It was as pleasant a Christmas as I can ever remember. Had we been back in the rear, most of the NCO’s would have had as many enlisted men to their apartments or quarters as they could fit. Dinner would be cooked and eaten. A lot of beer would be drunk. Football games would be watched late into the night.
As pleasant as the entire experience was, our CO, Captain E escorted the ladies and kids up to the OP on the bus. Usually, officers would make an appearance in the chow hall on holidays. OP Alpha was the chow hall for Captain E. that year. And he didn’t just make an appearance; he wore his dress blues including spurs. Being a Calvary troop commander, he made the rounds of the OP both to speak to all the men, wishing them a Merry Christmas, and to make sure that things were operating per SOP. Everything was.
One of his stops was the tower. I happened to be there with my girlfriend, having relieved someone else so they could go eat. Captain E came up the stairs. He took the binoculars from the table and stood outside by the rail and studied the BT’s in the tower across the way. He looked for all the world like Patton getting ready to cross the Rhine river. As the CO studied the East German kids they studied him back. It was obvious from the looks on their faces that they’d never seen an American officer in his dress blues. The looks on their faces were priceless. One was yelling into the phone while the other was staring at the captain through his own binoculars his mouth a black O. In about ten minutes, a travant pulled up to the tower and a couple more BT’s ran up to the tower. Shortly we saw a long lens poke out the window. The East Germans were photographing our CO. E, being something of a ham, struck his best martial pose and gave them a show. Never point a camera at a cavalryman!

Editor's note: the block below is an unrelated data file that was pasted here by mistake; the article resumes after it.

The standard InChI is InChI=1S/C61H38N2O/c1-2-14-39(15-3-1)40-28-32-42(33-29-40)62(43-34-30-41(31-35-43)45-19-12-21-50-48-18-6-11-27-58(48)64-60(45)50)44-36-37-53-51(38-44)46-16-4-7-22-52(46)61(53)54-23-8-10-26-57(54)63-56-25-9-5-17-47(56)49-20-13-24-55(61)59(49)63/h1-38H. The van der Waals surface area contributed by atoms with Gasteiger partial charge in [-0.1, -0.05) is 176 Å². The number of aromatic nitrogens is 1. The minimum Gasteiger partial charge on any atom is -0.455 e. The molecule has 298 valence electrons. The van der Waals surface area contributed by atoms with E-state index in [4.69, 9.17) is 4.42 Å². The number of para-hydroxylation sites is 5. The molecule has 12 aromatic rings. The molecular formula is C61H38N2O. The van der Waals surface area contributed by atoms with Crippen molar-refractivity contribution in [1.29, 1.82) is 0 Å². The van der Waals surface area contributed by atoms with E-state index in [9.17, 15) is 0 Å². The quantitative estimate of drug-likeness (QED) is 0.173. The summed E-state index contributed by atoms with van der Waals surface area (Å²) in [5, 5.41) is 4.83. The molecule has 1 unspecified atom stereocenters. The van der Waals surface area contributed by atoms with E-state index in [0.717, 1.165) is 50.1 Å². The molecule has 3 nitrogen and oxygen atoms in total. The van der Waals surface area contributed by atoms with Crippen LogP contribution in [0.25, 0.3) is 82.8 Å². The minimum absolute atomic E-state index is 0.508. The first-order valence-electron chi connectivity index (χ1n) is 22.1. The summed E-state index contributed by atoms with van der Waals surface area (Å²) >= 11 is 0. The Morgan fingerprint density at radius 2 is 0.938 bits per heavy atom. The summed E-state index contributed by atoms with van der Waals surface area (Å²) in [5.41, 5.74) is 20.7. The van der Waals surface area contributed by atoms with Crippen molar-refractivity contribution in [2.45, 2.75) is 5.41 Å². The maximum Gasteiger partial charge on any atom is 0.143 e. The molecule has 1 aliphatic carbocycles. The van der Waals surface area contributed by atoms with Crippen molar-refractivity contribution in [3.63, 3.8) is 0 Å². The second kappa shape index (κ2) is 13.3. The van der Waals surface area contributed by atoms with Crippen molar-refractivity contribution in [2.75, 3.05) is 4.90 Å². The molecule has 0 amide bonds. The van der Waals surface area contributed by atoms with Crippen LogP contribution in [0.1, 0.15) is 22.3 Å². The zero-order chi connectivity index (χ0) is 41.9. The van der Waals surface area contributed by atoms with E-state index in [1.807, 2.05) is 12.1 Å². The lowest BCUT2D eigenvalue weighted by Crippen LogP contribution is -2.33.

[Editor’s Note: Steve Traywick was born in Union City, Tennessee on April 11, 1958 but grew up in Houston, Texas. Steve went into the Army in June 1979 as a 19E10 (M60A3) Tank Crewman. He arrived in Fulda FRG, Germany in November 1979. Strategically important during the Cold War because it was an area where tanks could invade, The Fulda Gap is situated between what used to be the East German border and Frankfurt. Steve was assigned to B Trp 1/11 ACR and served there until January 1984 when he was transferred to A Co 2/8 Cav, 1st Cavalry Division at Fort Hood. Steve continued his service with the 1st Cavalry Division until he left the service in 1989.]
Christmas is the seventh in a series of Reflections of a Cold War Warrior written by Steve Traywick. This series provides a rare behind-the-scenes view of what a recruit in the military experiences in the transformation from boy to warrior; from a kid next door to a man who was willing to give his life to keep you free: